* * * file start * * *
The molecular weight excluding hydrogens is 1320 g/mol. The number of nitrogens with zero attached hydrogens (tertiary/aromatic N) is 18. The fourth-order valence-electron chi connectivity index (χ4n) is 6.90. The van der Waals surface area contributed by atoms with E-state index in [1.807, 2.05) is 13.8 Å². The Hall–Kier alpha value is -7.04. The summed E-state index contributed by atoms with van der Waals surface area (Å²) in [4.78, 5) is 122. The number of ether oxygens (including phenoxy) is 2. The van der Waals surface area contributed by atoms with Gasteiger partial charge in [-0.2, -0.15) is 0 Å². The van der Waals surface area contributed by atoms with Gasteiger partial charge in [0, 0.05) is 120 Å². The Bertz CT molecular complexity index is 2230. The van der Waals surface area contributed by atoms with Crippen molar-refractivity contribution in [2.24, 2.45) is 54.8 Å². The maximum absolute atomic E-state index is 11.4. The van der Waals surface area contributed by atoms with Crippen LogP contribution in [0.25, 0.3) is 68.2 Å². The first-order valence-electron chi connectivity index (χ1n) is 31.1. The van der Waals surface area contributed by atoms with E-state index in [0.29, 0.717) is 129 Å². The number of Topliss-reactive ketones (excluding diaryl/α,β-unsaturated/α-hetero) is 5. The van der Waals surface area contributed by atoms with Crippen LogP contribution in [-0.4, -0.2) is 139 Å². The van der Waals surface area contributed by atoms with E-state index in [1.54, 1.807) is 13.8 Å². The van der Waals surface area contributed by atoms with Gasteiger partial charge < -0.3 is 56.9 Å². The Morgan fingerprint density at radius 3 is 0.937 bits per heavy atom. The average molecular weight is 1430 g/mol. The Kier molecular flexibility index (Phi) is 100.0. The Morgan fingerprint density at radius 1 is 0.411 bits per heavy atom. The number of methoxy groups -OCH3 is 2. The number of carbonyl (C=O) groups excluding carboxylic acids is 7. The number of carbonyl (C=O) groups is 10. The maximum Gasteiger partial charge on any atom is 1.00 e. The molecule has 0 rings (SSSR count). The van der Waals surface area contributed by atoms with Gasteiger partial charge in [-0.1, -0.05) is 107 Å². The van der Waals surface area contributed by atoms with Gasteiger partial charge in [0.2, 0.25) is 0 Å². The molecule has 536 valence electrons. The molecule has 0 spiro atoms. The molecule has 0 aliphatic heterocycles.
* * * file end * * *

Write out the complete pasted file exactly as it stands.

The molecular weight excluding hydrogens is 1320 g/mol. The number of nitrogens with zero attached hydrogens (tertiary/aromatic N) is 18. The fourth-order valence-electron chi connectivity index (χ4n) is 6.90. The van der Waals surface area contributed by atoms with E-state index in [1.807, 2.05) is 13.8 Å². The Hall–Kier alpha value is -7.04. The summed E-state index contributed by atoms with van der Waals surface area (Å²) in [4.78, 5) is 122. The number of ether oxygens (including phenoxy) is 2. The van der Waals surface area contributed by atoms with Gasteiger partial charge in [-0.2, -0.15) is 0 Å². The van der Waals surface area contributed by atoms with Gasteiger partial charge in [0, 0.05) is 120 Å². The Bertz CT molecular complexity index is 2230. The van der Waals surface area contributed by atoms with Crippen molar-refractivity contribution in [2.24, 2.45) is 54.8 Å². The maximum absolute atomic E-state index is 11.4. The van der Waals surface area contributed by atoms with Crippen LogP contribution in [0.25, 0.3) is 68.2 Å². The first-order valence-electron chi connectivity index (χ1n) is 31.1. The van der Waals surface area contributed by atoms with E-state index in [0.29, 0.717) is 129 Å². The number of Topliss-reactive ketones (excluding diaryl/α,β-unsaturated/α-hetero) is 5. The van der Waals surface area contributed by atoms with Crippen LogP contribution in [-0.4, -0.2) is 139 Å². The van der Waals surface area contributed by atoms with E-state index in [1.54, 1.807) is 13.8 Å². The van der Waals surface area contributed by atoms with Gasteiger partial charge < -0.3 is 56.9 Å². The Morgan fingerprint density at radius 3 is 0.937 bits per heavy atom. The average molecular weight is 1430 g/mol. The Kier molecular flexibility index (Phi) is 100.0. The Morgan fingerprint density at radius 1 is 0.411 bits per heavy atom. The number of methoxy groups -OCH3 is 2. The number of carbonyl (C=O) groups excluding carboxylic acids is 7. The number of carbonyl (C=O) groups is 10. The maximum Gasteiger partial charge on any atom is 1.00 e. The molecule has 0 rings (SSSR count). The van der Waals surface area contributed by atoms with Gasteiger partial charge in [-0.1, -0.05) is 107 Å². The van der Waals surface area contributed by atoms with Gasteiger partial charge in [0.2, 0.25) is 0 Å². The molecule has 536 valence electrons. The molecule has 0 spiro atoms. The molecule has 0 aliphatic heterocycles.